LONDON/JOHANNESBURG (Reuters) - The Boparan Restaurant Group (BRG) has taken over British-based chain Gourmet Burger Kitchen (GBK) in a rescue deal that will save 35 restaurants and 669 jobs, administrator Deloitte said on Wednesday.
However, more than 360 people will be made redundant with the closure of 26 sites as part of a pre-pack deal funded by BRG, Deloitte said.
Earlier on Wednesday, South African owner Famous Brands said the GBK restaurant chain had entered administration after becoming the latest victim of brutal trading conditions in the face of COVID-19.
“We have been working closely with the management team under very difficult market conditions to try and find a funding solution,” said Gavin Maher, Deloitte’s Joint Administrator.
“I am glad to be able to announce the rescue of this well-loved brand together with a large proportion of the sites and workforce.”
“However, it’s clearly disappointing that a number of sites have had to close, resulting in today’s redundancies.”
The burger chain is the latest to have succumbed to the impact of the coronavirus pandemic on the back of already challenging trading conditions on the British high street.
In May, BRG, which also owns the Giraffe and Ed’s Easy Diner brands, rescued the Anglo-Italian restaurant chain Carluccio’s, buying 30 of its sites in the United Kingdom, although 40 others were closed.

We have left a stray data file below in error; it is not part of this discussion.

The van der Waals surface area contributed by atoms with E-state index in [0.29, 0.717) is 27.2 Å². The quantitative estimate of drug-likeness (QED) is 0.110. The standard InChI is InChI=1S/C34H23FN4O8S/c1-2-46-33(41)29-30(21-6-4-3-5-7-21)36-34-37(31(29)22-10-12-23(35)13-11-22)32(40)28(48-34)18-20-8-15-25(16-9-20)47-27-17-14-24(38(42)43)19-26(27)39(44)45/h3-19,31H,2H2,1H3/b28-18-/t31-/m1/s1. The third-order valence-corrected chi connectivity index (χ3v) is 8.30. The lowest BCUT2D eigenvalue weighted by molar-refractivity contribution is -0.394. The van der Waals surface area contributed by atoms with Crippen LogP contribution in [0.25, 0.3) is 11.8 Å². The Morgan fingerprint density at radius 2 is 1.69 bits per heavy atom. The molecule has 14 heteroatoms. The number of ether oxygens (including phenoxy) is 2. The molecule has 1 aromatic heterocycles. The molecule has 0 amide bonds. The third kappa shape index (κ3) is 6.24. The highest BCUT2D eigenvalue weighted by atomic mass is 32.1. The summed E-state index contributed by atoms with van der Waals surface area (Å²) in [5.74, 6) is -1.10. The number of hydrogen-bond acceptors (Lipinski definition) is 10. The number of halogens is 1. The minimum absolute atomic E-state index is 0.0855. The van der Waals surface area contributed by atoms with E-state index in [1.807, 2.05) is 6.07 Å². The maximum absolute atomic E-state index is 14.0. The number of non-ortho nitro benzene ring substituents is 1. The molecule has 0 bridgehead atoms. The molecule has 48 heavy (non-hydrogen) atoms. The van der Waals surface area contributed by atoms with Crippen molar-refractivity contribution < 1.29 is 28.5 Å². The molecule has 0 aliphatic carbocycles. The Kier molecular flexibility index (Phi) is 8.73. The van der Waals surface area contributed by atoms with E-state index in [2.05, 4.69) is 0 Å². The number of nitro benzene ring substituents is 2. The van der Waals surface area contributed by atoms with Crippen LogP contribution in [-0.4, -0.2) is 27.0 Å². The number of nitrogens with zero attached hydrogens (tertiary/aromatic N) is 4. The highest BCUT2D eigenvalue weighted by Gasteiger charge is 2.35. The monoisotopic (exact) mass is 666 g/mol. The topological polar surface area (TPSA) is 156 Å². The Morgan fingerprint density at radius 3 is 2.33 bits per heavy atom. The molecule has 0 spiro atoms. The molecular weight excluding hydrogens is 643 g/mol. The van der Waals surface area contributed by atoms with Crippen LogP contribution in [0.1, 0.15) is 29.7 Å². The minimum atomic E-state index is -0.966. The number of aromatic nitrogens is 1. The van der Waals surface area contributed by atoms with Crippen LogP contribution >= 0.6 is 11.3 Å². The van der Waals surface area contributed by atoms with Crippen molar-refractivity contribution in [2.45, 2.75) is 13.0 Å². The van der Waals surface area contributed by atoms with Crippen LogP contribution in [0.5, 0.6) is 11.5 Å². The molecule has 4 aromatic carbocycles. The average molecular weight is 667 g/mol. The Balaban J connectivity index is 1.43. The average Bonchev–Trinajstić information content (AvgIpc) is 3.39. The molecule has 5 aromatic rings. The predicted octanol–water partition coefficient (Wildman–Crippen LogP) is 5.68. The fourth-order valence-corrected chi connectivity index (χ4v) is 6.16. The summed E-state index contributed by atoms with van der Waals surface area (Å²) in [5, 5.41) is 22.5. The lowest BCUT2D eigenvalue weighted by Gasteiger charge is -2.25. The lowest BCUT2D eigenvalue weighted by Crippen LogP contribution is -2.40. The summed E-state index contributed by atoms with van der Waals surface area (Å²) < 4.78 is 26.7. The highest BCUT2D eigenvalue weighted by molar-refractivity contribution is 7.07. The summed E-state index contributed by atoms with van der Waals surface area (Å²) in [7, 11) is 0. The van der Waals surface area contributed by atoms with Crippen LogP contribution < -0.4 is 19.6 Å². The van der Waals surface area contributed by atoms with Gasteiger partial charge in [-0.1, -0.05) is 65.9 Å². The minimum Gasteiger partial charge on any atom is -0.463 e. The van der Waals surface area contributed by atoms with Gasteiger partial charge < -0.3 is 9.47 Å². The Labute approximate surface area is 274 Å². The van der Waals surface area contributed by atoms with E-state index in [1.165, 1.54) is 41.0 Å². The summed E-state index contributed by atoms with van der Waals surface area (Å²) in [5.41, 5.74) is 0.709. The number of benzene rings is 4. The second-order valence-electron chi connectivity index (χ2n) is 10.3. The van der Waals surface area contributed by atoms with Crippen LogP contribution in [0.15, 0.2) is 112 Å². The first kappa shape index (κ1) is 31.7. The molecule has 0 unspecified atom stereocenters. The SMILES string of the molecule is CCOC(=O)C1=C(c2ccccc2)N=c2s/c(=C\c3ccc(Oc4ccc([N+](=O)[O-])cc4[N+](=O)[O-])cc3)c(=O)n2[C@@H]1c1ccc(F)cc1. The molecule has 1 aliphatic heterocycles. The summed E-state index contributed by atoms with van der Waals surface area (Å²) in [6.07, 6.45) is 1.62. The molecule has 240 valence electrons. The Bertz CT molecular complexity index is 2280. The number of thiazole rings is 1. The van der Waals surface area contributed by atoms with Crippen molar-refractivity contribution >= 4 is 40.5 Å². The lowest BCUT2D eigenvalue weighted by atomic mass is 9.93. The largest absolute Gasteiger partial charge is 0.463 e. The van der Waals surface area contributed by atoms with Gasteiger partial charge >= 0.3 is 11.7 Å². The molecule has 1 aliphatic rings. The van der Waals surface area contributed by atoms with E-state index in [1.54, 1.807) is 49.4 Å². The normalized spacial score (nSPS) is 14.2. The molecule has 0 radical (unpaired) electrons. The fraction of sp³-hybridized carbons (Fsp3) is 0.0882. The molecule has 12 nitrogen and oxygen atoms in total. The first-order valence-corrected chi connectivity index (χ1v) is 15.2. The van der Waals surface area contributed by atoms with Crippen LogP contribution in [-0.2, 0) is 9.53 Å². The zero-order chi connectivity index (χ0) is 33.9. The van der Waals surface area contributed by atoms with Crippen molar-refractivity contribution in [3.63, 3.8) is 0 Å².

Famous Brands bought GBK in 2016 but its contribution to group profitability has taken longer than the company had expected, hampered by pressure on consumer spending as well as high property rates, increased input costs and a highly competitive restaurant market.
Shares in Famous Brands were down 2.8% at 1315 GMT.
GBK had reopened 37 of its 62 UK stores for full service by Aug. 13 and one of its five stores in Ireland.
Famous Brands said in April that it would not provide further financial support for GBK because of uncertainty over when restaurants would reopen after the UK coronavirus lockdown imposed the previous month.
Its UK sales for the 26 weeks to Aug. 27 were down a little more than 66% in sterling terms, Famous Brands said in a September trading statement.
Reporting by Michael Holden in London and Nqobile Dludla in Johannesburg; Editing by David Goodman and Jan Harvey
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